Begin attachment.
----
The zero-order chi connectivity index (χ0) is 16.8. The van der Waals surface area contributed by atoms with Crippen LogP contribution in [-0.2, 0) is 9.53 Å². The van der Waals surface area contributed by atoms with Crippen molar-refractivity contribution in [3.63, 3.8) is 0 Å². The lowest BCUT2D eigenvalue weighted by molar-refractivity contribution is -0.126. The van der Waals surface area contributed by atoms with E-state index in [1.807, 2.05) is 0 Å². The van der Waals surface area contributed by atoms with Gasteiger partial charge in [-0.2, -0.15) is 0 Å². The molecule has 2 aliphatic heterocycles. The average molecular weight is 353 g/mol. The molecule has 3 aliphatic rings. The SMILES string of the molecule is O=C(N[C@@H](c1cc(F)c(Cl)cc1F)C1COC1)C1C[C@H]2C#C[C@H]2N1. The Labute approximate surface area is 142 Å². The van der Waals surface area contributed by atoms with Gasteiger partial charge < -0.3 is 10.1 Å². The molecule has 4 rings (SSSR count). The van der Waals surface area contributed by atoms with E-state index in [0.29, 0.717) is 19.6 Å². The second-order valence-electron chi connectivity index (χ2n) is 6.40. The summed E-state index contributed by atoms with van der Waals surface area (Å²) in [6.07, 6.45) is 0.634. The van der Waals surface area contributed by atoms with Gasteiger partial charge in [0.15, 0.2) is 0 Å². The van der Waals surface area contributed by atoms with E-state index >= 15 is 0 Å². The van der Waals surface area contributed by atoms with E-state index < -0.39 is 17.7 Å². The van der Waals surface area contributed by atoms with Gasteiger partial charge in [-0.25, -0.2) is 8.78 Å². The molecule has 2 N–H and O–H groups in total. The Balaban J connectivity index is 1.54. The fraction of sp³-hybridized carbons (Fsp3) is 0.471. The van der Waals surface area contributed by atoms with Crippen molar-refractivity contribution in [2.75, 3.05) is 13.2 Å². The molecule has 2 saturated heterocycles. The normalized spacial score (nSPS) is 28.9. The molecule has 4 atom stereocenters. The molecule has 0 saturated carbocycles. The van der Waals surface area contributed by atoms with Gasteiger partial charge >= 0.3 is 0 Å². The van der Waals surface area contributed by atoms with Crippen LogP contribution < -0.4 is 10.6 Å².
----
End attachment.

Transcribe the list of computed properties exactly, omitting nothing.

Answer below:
The zero-order chi connectivity index (χ0) is 16.8. The van der Waals surface area contributed by atoms with Crippen LogP contribution in [-0.2, 0) is 9.53 Å². The van der Waals surface area contributed by atoms with Crippen molar-refractivity contribution in [3.63, 3.8) is 0 Å². The lowest BCUT2D eigenvalue weighted by molar-refractivity contribution is -0.126. The van der Waals surface area contributed by atoms with E-state index in [1.807, 2.05) is 0 Å². The van der Waals surface area contributed by atoms with Gasteiger partial charge in [-0.2, -0.15) is 0 Å². The molecule has 2 aliphatic heterocycles. The average molecular weight is 353 g/mol. The molecule has 3 aliphatic rings. The SMILES string of the molecule is O=C(N[C@@H](c1cc(F)c(Cl)cc1F)C1COC1)C1C[C@H]2C#C[C@H]2N1. The Labute approximate surface area is 142 Å². The van der Waals surface area contributed by atoms with Gasteiger partial charge < -0.3 is 10.1 Å². The molecule has 4 rings (SSSR count). The van der Waals surface area contributed by atoms with E-state index in [0.29, 0.717) is 19.6 Å². The second-order valence-electron chi connectivity index (χ2n) is 6.40. The summed E-state index contributed by atoms with van der Waals surface area (Å²) in [6.07, 6.45) is 0.634. The van der Waals surface area contributed by atoms with Gasteiger partial charge in [0.15, 0.2) is 0 Å². The van der Waals surface area contributed by atoms with E-state index >= 15 is 0 Å². The van der Waals surface area contributed by atoms with E-state index < -0.39 is 17.7 Å². The van der Waals surface area contributed by atoms with Gasteiger partial charge in [-0.25, -0.2) is 8.78 Å². The molecule has 2 N–H and O–H groups in total. The Balaban J connectivity index is 1.54. The fraction of sp³-hybridized carbons (Fsp3) is 0.471. The van der Waals surface area contributed by atoms with Crippen molar-refractivity contribution in [2.75, 3.05) is 13.2 Å². The molecule has 2 saturated heterocycles. The normalized spacial score (nSPS) is 28.9. The molecule has 4 atom stereocenters. The molecule has 0 saturated carbocycles. The van der Waals surface area contributed by atoms with Gasteiger partial charge >= 0.3 is 0 Å². The van der Waals surface area contributed by atoms with Crippen LogP contribution < -0.4 is 10.6 Å².